By clarifying that both the Unified Patent Court and the Benelux Court of Justice should be considered as “courts” within the meaning of the Brussels I Regulation (recast), it ensures that the international jurisdiction of these courts will be determined by the Brussels I Regulation. It in particular ensures that defendants which would expect to be sued in a specific Member State on the basis of the rules of the Brussels I Regulation may be sued before either a division of the Unified Patent Court or before the Benelux Court of Justice which is located in another Member State than the national courts designated on the basis of the Brussels I Regulation. Legal certainty and predictability for defendants requires that this change of territorial jurisdiction is set out clearly in the text of the Brussels I Regulation.

Clarify the operation of the rules on jurisdiction with respect to the Unified Patent Court and the Benelux Court of Justice insofar as defendants domiciled in Member States are concerned. Create uniform rules for the international jurisdiction vis-à-vis third State defendants in proceedings against such defendants brought in the Unified Patent Court and Benelux Court of Justice in situations where the Brussels I Regulation does not itself provide for such rules but refers to national law;

The new rule in Article 71b, paragraph 1 prescribes that the Unified Patent Court and the Benelux Court of Justice will have jurisdiction any time when a national court of one of the respective Contracting Member States would have jurisdiction based on the rules of the Brussels I Regulation. On the contrary, the Unified Patent Court and the Benelux Court of Justice will not have jurisdiction when no national court of a Contracting Member State has jurisdiction pursuant to the Brussels I Regulation.

Define the application of the rules on lis pendens and related actions in relation to the Unified Patent Court and the Benelux Court of Justice on the one hand and the national courts of Member States which are not Contracting Party to the respective international agreements on the other hand. Define also the operation of these rules during the transitional period referred to in Article 83(1) UPC Agreement:

The new proposal in Art. 71b, paragraph 2 extends the Regulation’s jurisdiction rules to disputes involving third State defendants domiciled in third States. In addition, the Unified Patent Court’s and Benelux Court of Justice’s jurisdiction to issue provisional, including protective measures is ensured even when the courts of third States have jurisdiction as to the substance of the matter.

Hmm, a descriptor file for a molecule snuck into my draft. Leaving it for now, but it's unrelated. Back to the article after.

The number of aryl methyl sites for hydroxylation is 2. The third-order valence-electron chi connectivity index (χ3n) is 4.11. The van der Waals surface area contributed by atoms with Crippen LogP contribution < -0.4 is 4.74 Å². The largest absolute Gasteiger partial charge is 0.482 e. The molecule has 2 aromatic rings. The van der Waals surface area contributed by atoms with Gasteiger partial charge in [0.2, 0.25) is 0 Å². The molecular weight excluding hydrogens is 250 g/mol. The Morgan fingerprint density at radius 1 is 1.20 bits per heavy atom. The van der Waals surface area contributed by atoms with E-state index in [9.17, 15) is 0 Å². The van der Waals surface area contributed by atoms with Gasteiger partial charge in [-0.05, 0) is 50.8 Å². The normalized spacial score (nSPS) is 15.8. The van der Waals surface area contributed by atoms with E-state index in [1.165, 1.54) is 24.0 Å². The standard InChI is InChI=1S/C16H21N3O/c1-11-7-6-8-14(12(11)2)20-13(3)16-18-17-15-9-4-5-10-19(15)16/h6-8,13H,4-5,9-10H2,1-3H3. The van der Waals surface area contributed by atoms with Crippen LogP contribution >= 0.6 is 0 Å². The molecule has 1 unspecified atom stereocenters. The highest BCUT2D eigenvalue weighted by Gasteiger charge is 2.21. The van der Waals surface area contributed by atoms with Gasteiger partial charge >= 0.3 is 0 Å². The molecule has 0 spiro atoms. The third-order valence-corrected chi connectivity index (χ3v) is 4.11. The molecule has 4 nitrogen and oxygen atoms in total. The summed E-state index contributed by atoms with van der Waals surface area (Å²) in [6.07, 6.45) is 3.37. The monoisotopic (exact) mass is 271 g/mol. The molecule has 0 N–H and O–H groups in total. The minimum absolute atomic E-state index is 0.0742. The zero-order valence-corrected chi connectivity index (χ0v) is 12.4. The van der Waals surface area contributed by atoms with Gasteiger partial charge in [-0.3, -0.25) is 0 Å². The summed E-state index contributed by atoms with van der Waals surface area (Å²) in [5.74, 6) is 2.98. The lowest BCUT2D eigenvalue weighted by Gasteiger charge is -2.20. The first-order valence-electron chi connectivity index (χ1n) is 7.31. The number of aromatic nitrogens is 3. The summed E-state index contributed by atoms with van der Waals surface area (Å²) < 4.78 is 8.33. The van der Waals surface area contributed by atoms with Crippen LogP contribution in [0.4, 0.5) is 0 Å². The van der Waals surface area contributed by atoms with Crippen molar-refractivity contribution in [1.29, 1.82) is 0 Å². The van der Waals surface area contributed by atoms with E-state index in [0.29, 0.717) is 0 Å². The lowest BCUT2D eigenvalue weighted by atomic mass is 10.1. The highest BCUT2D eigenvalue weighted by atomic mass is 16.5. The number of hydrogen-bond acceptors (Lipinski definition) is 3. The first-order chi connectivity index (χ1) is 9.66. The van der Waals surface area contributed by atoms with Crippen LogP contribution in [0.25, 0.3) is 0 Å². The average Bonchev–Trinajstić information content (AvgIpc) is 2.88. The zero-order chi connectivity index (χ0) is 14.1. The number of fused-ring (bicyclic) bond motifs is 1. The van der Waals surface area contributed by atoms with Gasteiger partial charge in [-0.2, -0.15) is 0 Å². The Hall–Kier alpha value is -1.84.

As a result of this extension, access to the Unified Patent Court and the Benelux Court of Justice will be ensured in situations where the defendant is not domiciled in an EU Member State. In addition, such access is ensured independently of which instance or division within the Unified Patent Court is seized of a claim.

In addition, the new proposal in Art. 71b, paragraph 3 establishes one additional forum for disputes involving defendants domiciled outside the EU. The proposal provides that a non-EU defendant can be sued at the place where moveable assets belonging to them are located, provided their value is not insignificant compared to the value of the claim and that the dispute has a sufficient connection with the Member State of the court seized. The forum of the location of assets balances the absence of the defendant in the Union.

Clarify the operation of the rules on recognition and enforcement in the relations between Member States which are and Member States which are not Contracting Parties to the respective international agreements:  

The new rule in Art 71c prescribes that the rules on lis pendens and related actions of the Brussels I Regulation (recast) apply between the Unified Patent Court or the Benelux Court of Justice on the one hand and the courts of non-Contracting Member States on the other hand. Finally, this Article also prescribes that the rules of the Brussels I Regulation (recast) apply when, during the transitional period referred to in Article 83(1) UPC Agreement, proceedings are brought before the Unified Patent Court on the one hand and before the national courts of Contracting Member States to that Agreement on the other hand.

Clarify the operation of the rules on recognition and enforcement in the relations between Member States which are and Member States which are not Contracting Parties to the respective international agreements:

Art. 71d regulates the recognition and enforcement of judgments of the Unified Patent Court and the Benelux Court of Justice in Member States which are not Contracting Parties to the respective international agreements, as well as the recognition and enforcement of judgments given in Member States which are not Contracting Parties to these agreements in matters governed by such agreements which need to be recognised and enforced in Member States Contracting Parties to the international agreements.